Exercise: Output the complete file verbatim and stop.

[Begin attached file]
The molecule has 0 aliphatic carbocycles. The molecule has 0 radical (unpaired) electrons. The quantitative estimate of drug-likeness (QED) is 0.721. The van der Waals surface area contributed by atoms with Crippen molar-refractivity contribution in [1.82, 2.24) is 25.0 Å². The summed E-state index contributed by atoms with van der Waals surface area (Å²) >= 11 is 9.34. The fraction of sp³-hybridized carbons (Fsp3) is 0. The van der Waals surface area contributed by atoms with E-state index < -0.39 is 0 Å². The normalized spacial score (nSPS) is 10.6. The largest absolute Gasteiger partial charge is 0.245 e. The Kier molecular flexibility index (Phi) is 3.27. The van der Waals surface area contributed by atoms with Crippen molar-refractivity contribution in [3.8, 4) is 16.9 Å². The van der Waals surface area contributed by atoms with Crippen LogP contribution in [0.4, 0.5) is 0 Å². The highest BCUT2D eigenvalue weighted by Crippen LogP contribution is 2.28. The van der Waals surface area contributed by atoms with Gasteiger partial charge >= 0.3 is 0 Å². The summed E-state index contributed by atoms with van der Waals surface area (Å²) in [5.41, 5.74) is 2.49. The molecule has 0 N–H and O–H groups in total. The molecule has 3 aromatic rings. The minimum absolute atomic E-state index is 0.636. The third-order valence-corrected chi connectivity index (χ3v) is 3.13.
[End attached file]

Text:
The molecule has 0 aliphatic carbocycles. The molecule has 0 radical (unpaired) electrons. The quantitative estimate of drug-likeness (QED) is 0.721. The van der Waals surface area contributed by atoms with Crippen molar-refractivity contribution in [1.82, 2.24) is 25.0 Å². The summed E-state index contributed by atoms with van der Waals surface area (Å²) >= 11 is 9.34. The fraction of sp³-hybridized carbons (Fsp3) is 0. The van der Waals surface area contributed by atoms with E-state index < -0.39 is 0 Å². The normalized spacial score (nSPS) is 10.6. The largest absolute Gasteiger partial charge is 0.245 e. The Kier molecular flexibility index (Phi) is 3.27. The van der Waals surface area contributed by atoms with Crippen molar-refractivity contribution in [3.8, 4) is 16.9 Å². The van der Waals surface area contributed by atoms with Crippen LogP contribution in [0.4, 0.5) is 0 Å². The highest BCUT2D eigenvalue weighted by Crippen LogP contribution is 2.28. The van der Waals surface area contributed by atoms with Gasteiger partial charge >= 0.3 is 0 Å². The summed E-state index contributed by atoms with van der Waals surface area (Å²) in [5.41, 5.74) is 2.49. The molecule has 0 N–H and O–H groups in total. The molecule has 3 aromatic rings. The minimum absolute atomic E-state index is 0.636. The third-order valence-corrected chi connectivity index (χ3v) is 3.13.